There was one letter in particular in these boxes that caught my eye that mentioned love: a letter that I wrote to my former high school principal almost a decade ago. In this letter I thanked him for all he did on the eve of my graduation, and how I constantly thought about one phrase he would repeat that the principal before him would always say:

Driven by dreams, inspired by love.

I’ve always agreed with this statement—it’s powerful, poignant, admirable even. But, this message got me thinking. I actually think it’s the other way around:

Inspired by dreams, driven by love.

I feel as if the prospect of maybe one day reaching our dreams is what inspires us to act—whether those dreams are big, small, or somewhere in between, whether professional or personal. Healthily, we all aspire to different life dreams, dreams that are adjusted as the realities of the world seep into our veins in each subsequent stage of our lives. Yet, it is love that drives our ambitions to reach those dreams; in fact, it is love that drives every single human, in every facet of life. Every thing we do in life is, on some level, because of or for love. Stripped down to the core of our motivations, it is why we go to work each day: out of love to provide for our family and friends (or our own life). Or, for some, love for a profession—we operate out of a love for a product we are building, a company we are growing, a book we are writing. For the best of us, love for our neighbor or a person less fortunate. Love takes infinite forms, and can be applied to infinite people—to friends, mentors, family, co-workers, and strangers.

My point is this: we often speak of love as if it’s some idealistic notion, something imagined or something we strive for out of optimism or some other ethereal feeling. But I’ve come to the conclusion that love is not any less “real” than other things deemed more “real” in society such as intelligence—something humans have constantly tried to measure in people (unsuccessfully and incompletely, in my opinion). Just because we cannot fully quantify love does not negate its existence, or its practicality. If kindness is, in my mind, one of the most important characteristics a person can possess, love is a “thing” that, while uniquely different and malleable for each individual, it is not only the foundation of lives but the glue to our society.

Take this recent example about the shootings by police officers and on police officers in various cities the last few months that have received high media coverage. In an article on the conservative blog RedState.com—yes, I do read a wide variety of news outlets!—the author in part discusses the social contract between individuals in society that are taken for granted. He writes (with my emphasis in bold):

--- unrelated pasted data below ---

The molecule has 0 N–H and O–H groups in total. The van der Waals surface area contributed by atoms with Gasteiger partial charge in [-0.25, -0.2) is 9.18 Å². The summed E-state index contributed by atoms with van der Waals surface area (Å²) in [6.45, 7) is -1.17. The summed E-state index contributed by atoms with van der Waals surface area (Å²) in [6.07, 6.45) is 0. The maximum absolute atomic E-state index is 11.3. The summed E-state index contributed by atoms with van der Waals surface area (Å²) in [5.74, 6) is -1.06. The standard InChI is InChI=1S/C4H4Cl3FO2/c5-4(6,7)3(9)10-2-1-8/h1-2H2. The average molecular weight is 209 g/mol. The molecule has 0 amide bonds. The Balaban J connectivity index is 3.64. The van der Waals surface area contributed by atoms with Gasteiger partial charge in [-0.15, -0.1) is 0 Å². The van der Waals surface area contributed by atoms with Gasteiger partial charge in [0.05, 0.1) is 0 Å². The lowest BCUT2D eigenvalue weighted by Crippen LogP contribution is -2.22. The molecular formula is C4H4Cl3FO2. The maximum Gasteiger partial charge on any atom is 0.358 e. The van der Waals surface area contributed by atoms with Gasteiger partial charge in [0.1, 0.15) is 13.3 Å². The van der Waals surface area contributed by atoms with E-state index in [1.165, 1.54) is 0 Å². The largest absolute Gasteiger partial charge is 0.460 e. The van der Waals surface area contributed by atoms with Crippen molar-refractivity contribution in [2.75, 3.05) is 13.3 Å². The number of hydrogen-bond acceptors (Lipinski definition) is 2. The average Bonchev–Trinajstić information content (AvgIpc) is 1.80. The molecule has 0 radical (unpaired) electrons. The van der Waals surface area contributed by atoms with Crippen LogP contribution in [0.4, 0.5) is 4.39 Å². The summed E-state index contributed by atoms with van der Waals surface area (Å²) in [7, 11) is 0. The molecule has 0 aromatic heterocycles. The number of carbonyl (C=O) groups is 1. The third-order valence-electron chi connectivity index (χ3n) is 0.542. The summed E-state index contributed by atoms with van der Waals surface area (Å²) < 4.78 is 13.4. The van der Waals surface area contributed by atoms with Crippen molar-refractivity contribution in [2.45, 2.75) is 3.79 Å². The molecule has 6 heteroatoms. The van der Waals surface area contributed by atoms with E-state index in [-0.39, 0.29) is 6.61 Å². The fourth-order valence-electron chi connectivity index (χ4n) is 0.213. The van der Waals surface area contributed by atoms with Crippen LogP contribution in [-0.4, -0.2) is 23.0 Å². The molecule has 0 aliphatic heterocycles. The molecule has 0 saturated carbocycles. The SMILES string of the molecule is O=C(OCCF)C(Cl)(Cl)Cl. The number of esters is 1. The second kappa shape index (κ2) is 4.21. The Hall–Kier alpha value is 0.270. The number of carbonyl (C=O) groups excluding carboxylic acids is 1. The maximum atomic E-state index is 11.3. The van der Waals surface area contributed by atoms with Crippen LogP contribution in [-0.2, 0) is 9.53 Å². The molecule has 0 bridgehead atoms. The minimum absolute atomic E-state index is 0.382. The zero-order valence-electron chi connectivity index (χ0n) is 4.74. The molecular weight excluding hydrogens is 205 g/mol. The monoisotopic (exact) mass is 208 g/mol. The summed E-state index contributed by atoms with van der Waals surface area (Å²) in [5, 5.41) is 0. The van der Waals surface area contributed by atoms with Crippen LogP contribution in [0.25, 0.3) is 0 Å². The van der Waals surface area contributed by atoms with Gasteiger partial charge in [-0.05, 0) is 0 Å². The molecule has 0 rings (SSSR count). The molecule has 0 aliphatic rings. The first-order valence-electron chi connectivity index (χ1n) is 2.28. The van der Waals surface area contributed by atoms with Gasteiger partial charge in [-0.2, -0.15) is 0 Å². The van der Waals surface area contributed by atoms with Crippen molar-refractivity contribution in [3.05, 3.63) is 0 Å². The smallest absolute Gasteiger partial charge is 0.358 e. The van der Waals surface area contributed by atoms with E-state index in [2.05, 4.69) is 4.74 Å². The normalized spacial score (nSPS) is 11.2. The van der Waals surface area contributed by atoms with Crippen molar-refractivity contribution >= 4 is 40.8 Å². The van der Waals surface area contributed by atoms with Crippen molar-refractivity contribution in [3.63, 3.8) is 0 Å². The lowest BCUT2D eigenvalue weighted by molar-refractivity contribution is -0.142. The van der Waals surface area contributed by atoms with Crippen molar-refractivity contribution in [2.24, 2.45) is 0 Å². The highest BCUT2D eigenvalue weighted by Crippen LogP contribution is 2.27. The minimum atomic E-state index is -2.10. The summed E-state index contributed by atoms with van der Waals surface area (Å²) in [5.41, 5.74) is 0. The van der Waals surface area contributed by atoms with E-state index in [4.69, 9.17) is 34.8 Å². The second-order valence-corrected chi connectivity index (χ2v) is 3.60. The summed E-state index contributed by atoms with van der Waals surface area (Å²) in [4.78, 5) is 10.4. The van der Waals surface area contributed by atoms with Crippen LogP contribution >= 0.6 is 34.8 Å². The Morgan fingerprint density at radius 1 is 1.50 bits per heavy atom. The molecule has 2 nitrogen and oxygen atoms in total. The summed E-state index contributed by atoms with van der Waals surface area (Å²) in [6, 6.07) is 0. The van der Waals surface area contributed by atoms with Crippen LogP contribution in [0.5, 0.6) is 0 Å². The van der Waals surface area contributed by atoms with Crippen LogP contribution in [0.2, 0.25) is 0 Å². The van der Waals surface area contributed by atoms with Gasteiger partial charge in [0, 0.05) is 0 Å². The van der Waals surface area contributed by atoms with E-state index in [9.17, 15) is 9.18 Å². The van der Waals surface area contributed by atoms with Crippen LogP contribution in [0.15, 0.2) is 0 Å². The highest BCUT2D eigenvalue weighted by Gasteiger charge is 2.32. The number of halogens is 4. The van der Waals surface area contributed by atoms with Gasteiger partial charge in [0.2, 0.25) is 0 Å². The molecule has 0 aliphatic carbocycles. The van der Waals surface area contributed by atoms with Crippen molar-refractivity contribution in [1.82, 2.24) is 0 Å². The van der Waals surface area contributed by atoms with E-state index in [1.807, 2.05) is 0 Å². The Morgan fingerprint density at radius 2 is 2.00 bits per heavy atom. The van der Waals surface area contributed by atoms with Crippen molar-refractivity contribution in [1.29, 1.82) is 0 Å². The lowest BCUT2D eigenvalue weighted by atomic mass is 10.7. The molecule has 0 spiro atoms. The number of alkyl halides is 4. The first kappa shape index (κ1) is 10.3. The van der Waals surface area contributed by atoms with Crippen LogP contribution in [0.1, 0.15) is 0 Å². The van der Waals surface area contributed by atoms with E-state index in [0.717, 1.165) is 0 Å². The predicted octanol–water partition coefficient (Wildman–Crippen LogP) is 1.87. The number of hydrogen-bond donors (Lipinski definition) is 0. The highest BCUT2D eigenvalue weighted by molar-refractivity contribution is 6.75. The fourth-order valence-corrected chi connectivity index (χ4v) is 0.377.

Here's the reality that we don't often talk about - that societies are held together less by laws and force and threats of force than we are by ethereal and fragile concepts like mutual respect and belief in the justness of the system itself.
In America, there are 376 police officers per 100,000 citizens - or one police officer per every 266 citizens. Stop and think about that. Could every police officer in America maintain order over 266 unruly people who had no respect for him or the badge he wields? Absolutely not. The only thing that makes the situation even a little bit tenable is that the vast majority of people never think about confronting or challenging a police officer, and instead get up each day with the commitment to live their lives peacefully and lawfully, because they believe a) that they live in a society that is basically just and b) they believe that the few policemen who do exist will be there to protect them if something goes wrong and c) they have faith, by and large, that if someone commits a crime against them, they will be caught and punished.
Think, though, about what happens when these invisible bonds that are the most important part of maintaining law and order begin to dissolve - especially within a given subcommunity.